“Bigger than Watergate”

“Bigger than Watergate!”

The Watergate scandal and the Washington Post reporting (thanks. Bob and Carl) that brought down a president seemed like the apex of journalistic enterprise and achievement in the 1970s.

It introduced the -gate suffix into the lexicon. There was Koreagate, a 1976 political scandal over allegations that Korean figures were trying to influence Democratic members of Congress, and lots of other gates that escape memory.

But the suffix would survive well into the Trump years. Recall “Pizzagate,” the Q-Anon fueled conspiracy that Democratic pedophiles were performing their sick perversions in the basement of a pizza joint a few doors from Politics and Prose, the iconic indie bookstore in Northwest DC.

In the real world, Watergate had set a very high, almost an impossibly high bar for investigative reporters who could only publish in its shadow.  But really, what could be bigger than Watergate? In the wake of the original -gate scandal, Watergate as a metaphor was used by multiple sources to establish their credibility and the importance of whatever story they were trying to peddle.

So, one afternoon in 1975 in the Washington Post newsroom, where I occupied a desk in the back row near the library, a potential source came to me with a story.  It was not Watergate, it was a family feud that involved allegations of self-dealing, conflicts of interest and worse arising from the estate of a once prominent oil, real estate and gasoline magnate in the DC area.

“This story is bigger than Watergate,” my source, from one side of the family divide, assured me.

But to further whet my appetite, he promised that my publishing the story would make me “more famous than Arthur Brisbane.”  That certainly caught my attention.  Arthur who?  Arthur Brisbane, I learned, was a legendary newspaper editor, who also became famous for his editorials. He had worked for William Randolph Hearst, whose biographer described Brisbane as “a one-time socialist who had drifted pleasantly into the profit system…”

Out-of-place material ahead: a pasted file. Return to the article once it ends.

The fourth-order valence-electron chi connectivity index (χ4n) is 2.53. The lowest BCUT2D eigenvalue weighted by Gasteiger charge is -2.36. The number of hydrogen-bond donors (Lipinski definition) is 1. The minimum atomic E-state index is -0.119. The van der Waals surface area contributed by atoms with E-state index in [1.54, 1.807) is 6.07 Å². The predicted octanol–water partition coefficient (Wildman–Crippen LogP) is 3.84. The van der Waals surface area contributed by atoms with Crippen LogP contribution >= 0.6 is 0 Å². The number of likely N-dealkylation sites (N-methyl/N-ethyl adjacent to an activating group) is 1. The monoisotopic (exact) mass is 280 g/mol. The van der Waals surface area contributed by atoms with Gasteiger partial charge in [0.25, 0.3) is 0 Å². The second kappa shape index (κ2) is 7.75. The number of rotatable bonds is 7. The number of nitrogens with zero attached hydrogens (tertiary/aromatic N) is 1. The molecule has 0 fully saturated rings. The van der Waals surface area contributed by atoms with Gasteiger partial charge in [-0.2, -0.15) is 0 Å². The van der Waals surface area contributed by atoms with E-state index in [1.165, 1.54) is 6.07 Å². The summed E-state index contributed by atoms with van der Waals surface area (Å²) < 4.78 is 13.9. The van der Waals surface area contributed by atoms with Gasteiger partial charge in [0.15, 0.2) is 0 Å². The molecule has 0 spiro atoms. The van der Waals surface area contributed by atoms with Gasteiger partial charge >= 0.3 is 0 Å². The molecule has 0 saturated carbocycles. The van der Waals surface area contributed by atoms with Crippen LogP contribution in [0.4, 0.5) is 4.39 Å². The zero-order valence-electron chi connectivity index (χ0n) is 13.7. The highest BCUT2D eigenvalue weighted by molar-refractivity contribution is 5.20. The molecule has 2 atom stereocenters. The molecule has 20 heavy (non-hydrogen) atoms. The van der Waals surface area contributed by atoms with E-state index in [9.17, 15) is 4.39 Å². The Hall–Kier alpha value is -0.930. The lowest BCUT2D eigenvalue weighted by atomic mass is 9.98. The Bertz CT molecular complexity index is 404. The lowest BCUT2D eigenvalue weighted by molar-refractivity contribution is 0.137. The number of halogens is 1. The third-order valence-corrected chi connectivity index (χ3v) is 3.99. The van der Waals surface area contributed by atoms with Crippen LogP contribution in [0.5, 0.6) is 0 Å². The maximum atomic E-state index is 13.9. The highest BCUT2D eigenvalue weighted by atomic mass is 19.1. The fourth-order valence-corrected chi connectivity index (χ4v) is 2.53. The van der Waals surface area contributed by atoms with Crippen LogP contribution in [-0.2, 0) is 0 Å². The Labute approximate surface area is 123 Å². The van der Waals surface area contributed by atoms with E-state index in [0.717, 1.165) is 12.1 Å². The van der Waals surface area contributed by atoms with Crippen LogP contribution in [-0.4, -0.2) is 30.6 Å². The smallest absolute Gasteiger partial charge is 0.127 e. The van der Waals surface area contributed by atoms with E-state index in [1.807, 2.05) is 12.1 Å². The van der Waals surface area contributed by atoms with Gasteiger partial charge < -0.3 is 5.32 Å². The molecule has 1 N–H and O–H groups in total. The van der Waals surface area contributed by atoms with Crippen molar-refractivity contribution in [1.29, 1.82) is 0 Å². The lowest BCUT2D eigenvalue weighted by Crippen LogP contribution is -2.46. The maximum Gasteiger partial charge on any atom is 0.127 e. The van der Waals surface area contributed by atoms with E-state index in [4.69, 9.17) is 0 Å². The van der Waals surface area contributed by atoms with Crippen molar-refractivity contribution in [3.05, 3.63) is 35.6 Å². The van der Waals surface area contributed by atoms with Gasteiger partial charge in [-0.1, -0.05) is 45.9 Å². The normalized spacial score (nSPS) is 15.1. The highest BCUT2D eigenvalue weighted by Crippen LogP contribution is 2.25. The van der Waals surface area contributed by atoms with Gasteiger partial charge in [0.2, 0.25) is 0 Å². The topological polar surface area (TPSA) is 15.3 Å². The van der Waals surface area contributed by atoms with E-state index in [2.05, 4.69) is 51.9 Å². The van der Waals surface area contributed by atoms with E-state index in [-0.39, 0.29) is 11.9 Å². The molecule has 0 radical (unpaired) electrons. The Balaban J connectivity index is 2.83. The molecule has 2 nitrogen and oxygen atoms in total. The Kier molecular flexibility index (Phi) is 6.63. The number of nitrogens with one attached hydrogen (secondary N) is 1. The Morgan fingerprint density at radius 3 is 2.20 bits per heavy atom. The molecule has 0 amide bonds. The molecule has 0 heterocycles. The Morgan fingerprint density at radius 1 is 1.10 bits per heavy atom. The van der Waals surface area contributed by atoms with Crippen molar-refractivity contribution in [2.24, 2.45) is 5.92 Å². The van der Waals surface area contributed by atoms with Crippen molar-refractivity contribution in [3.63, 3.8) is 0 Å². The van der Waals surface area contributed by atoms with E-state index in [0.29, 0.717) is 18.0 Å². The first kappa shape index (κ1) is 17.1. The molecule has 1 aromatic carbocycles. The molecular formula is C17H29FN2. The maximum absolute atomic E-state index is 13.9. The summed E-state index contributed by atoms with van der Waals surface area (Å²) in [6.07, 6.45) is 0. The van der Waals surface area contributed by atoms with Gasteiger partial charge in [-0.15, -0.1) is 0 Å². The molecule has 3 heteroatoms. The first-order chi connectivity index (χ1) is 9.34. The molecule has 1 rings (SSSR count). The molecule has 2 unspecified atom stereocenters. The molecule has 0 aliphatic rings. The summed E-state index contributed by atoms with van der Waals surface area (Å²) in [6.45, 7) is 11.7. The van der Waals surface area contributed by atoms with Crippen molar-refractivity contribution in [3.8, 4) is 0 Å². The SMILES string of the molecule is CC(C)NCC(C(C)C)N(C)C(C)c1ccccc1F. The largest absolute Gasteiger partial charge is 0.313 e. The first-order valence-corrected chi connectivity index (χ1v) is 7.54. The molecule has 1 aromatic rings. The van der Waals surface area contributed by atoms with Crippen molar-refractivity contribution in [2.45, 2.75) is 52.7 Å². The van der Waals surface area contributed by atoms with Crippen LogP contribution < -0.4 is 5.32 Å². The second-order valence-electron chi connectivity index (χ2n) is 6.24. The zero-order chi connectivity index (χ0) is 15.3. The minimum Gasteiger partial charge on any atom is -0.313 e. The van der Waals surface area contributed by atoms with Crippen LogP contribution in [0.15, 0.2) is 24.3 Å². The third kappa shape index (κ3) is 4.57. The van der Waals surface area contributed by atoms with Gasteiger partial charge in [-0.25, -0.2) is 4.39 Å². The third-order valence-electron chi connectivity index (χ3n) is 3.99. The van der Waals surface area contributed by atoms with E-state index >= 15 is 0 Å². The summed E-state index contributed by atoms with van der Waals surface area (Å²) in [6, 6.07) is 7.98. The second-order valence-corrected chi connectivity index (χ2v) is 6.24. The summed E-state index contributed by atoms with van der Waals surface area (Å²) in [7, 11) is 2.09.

The story my source offered eventually made the front page of the newspaper, below the fold, and came complete with a family tree and a dizzying chart illustrating the tangled family fortune, with all the toward and allegedly untoward family ties to the old man’s estate.

It was an idiosyncratic story, to say the least, the kind of story I relished.  Sometimes, I would go to the probate clerk’s office and ask for the thickest file.  Invariably, such family feuds opened a window into otherwise unknown aspects of local Washington.  But, alas, it was not “bigger than Watergate.”

Flash forward a few years.  The Post reporter covering agriculture, the inimitable Ward Sinclair, a wonderful stylist, reporter, and contrarian, and just a great person to know, decided to decamp to a farm he’d bought in southwestern Pennsylvania. There he and his partner, later wife, Cass Peterson, grew crops they would deliver to the Post newsroom and to area farmers markets and even to Nora’s, a fancy DC restaurant. Their little Flickerville Mountain and Ground Hog Ranch in tiny Dott, Pa. would now be called a CSA (Community Supported Agriculture), but back then, in 1988, it was just a good and novel Plan B for Ward and Cass.

I’d been toiling away as a Post Metro reporter, not unhappy and later to earn the informal title of “Mr. Maryland” but still aspiring to be a “national staff” reporter, a more prestigious position. Bob Kaiser, then the managing editor for national news, was the man to see.  Bob said he was looking for coverage “less idiosyncratic” than he thought Ward had produced. Truth be told, though, while he might have written more about people than policy, Ward found a way to do both.